Although it's only a fraction of the size and popularity of CES, MacWorld Expo always draws a disproportionate amount of attention because of Apple's enigmatic and charismatic CEO Steve Jobs and the company's palpably desirable products. And this year, Jobs and company didn't disappoint. Apple announced a slew of new products, including a new version of its award-winning iLife suite of applications, a new productivity suite called iWorks that includes the new Pages word processor, and an HDTV version of Final Cut Express called, logically enough, Final Cut HD.

But those weren't the two biggest announcements Jobs made at the show. No, the two big announcements concerned Apple's two core products, the iPod and the Macintosh. On the iPod front, Jobs revealed that Apple was going after the 29 percent of the MP3 player market that is based on flash RAM, rather than hard disks. To tackle this market, the company is releasing a new low-end iPod unit, the iPod shuffle, which features 512MB or 1GB of RAM, no screen, and a form factor that's about as big as a pack of gum. The iPod shuffle, like the iPod before it, will likely be a huge success: It combines the beautiful aesthetics of Apple's products with the company's unique needs of the market. Unlike competing flash RAM devices, the iPod shuffle doesn't feature a screen, so it does away with the "tortured" UI those devices employ. Instead, the iPod shuffle uses a toggle switch on its back to move between shuffle mode and straight play, perfect for the 100 to 250 songs the devices hold.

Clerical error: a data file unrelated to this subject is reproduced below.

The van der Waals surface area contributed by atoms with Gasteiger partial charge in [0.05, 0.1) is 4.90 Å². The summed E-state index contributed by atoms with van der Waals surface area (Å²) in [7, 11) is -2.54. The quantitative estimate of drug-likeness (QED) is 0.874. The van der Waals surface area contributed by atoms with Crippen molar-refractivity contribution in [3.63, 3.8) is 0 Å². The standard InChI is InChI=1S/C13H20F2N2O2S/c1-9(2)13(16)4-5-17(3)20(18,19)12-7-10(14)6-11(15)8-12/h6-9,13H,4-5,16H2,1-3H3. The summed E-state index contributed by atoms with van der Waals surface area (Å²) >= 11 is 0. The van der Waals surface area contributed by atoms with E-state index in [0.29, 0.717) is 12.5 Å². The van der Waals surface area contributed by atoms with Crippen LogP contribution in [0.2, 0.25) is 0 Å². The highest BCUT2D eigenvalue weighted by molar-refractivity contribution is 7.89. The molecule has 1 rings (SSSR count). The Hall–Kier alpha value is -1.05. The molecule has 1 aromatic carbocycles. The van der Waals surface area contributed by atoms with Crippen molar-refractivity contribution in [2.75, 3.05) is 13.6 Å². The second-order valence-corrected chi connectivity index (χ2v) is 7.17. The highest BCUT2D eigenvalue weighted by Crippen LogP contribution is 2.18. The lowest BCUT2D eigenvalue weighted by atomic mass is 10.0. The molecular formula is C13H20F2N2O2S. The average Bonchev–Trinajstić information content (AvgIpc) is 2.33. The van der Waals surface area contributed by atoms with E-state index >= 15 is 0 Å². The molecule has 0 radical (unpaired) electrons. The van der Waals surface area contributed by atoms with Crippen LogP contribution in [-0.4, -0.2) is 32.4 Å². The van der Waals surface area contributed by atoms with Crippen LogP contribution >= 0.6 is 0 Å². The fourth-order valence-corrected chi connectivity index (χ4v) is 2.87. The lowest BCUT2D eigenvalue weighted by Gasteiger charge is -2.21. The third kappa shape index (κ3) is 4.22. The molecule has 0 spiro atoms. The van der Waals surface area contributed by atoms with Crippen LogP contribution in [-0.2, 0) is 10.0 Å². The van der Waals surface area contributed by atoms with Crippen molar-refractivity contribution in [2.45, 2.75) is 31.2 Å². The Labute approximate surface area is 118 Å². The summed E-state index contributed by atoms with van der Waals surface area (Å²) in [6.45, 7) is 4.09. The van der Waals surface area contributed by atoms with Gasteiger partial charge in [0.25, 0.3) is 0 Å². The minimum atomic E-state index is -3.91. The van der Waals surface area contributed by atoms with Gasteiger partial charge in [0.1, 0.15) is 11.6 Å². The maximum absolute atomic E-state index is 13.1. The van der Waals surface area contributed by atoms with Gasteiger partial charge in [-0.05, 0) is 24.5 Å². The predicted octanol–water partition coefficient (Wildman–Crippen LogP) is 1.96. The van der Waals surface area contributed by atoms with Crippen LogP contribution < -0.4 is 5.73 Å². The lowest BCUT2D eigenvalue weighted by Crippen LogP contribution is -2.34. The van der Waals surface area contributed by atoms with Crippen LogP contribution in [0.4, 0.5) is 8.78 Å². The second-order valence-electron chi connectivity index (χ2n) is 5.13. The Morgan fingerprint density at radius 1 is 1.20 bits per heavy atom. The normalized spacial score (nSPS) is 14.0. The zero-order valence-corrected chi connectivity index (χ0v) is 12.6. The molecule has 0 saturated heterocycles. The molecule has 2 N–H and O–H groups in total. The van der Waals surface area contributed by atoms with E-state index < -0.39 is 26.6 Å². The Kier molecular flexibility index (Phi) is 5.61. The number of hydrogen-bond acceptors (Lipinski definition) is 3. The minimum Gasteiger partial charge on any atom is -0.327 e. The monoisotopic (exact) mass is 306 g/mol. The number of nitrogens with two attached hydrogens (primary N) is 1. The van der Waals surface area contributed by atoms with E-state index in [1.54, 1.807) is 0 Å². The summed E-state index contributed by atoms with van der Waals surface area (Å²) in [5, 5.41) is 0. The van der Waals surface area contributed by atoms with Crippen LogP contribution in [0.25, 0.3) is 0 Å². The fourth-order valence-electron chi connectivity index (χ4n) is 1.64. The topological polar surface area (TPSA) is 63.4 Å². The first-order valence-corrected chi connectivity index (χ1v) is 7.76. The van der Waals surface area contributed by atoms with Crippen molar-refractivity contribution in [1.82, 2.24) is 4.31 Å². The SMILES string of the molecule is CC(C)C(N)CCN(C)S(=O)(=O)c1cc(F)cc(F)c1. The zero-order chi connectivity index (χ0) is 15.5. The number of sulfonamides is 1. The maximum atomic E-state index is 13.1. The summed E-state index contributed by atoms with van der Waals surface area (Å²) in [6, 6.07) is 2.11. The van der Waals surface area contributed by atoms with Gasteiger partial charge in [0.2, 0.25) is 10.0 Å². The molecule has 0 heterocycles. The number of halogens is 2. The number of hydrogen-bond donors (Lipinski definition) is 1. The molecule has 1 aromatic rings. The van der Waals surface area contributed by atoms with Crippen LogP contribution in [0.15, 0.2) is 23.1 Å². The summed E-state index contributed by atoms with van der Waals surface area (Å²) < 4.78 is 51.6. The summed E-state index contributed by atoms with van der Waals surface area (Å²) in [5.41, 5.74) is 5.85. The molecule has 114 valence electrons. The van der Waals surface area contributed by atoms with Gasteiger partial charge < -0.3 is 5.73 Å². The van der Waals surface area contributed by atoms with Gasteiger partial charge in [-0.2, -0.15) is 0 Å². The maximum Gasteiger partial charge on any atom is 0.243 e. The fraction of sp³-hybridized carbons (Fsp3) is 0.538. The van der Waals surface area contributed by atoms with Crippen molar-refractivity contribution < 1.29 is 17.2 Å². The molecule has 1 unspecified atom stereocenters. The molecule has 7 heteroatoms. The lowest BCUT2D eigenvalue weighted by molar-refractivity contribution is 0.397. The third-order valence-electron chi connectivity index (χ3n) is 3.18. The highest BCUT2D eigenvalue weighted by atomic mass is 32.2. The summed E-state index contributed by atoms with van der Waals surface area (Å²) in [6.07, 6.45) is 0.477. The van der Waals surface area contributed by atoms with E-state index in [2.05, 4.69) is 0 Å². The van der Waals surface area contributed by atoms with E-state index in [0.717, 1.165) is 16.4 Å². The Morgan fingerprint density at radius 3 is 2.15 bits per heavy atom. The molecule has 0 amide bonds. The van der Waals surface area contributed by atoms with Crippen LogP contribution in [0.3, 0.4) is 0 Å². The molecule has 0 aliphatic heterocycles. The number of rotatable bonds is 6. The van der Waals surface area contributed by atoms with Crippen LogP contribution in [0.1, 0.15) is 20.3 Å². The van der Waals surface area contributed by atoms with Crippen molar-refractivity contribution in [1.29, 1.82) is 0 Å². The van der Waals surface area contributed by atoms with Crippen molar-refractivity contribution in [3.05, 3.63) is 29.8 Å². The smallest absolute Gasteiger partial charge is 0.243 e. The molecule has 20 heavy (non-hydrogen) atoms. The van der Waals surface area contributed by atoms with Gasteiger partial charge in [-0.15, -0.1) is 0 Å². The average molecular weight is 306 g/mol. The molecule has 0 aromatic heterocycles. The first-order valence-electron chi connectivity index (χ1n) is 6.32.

On the Mac front, Apple is aggressively targeting the low-end PC market for the first time with the $500 Mac mini, which features an amazingly small chassis, iBook-like internals (including a smaller, laptop-style hard disk), and no mouse or keyboard. Based on the PowerMac G4 platform, the Mac mini is Apple's cheapest-ever computer, and although it falls short of today's $500 PCs—which typically feature 17" screens, printers, more RAM, and bigger hard disks, not to mention keyboards and mice—I expect it to be a big hit. Indeed, don't be surprised to see the Mac mini reverse Apple's PC market share slide. Here's why: Like the iPod, the Mac mini is an affordable luxury, and a relatively inexpensive way for customers to experience the wonders of Mac OS X. Definitely worth a look.

Changes to Connected Home Express
Starting February 16, we're moving Connected Home Express to a weekly schedule. I'm also changing the format of my commentaries so that I can cover more trends per week. Instead of a single long-form editorial about a particular topic, I'll be dividing the editorial into two or more topics each week. The connected home is an exciting place, and there's just so much to write about. Starting in February, I won't have any more excuses about not having sufficient space to cover all the amazing developments that are happening all the time in our industry. We've got some other great changes coming soon to the Web site, but I'll share that with you as the time approaches. In the meantime, thanks for reading!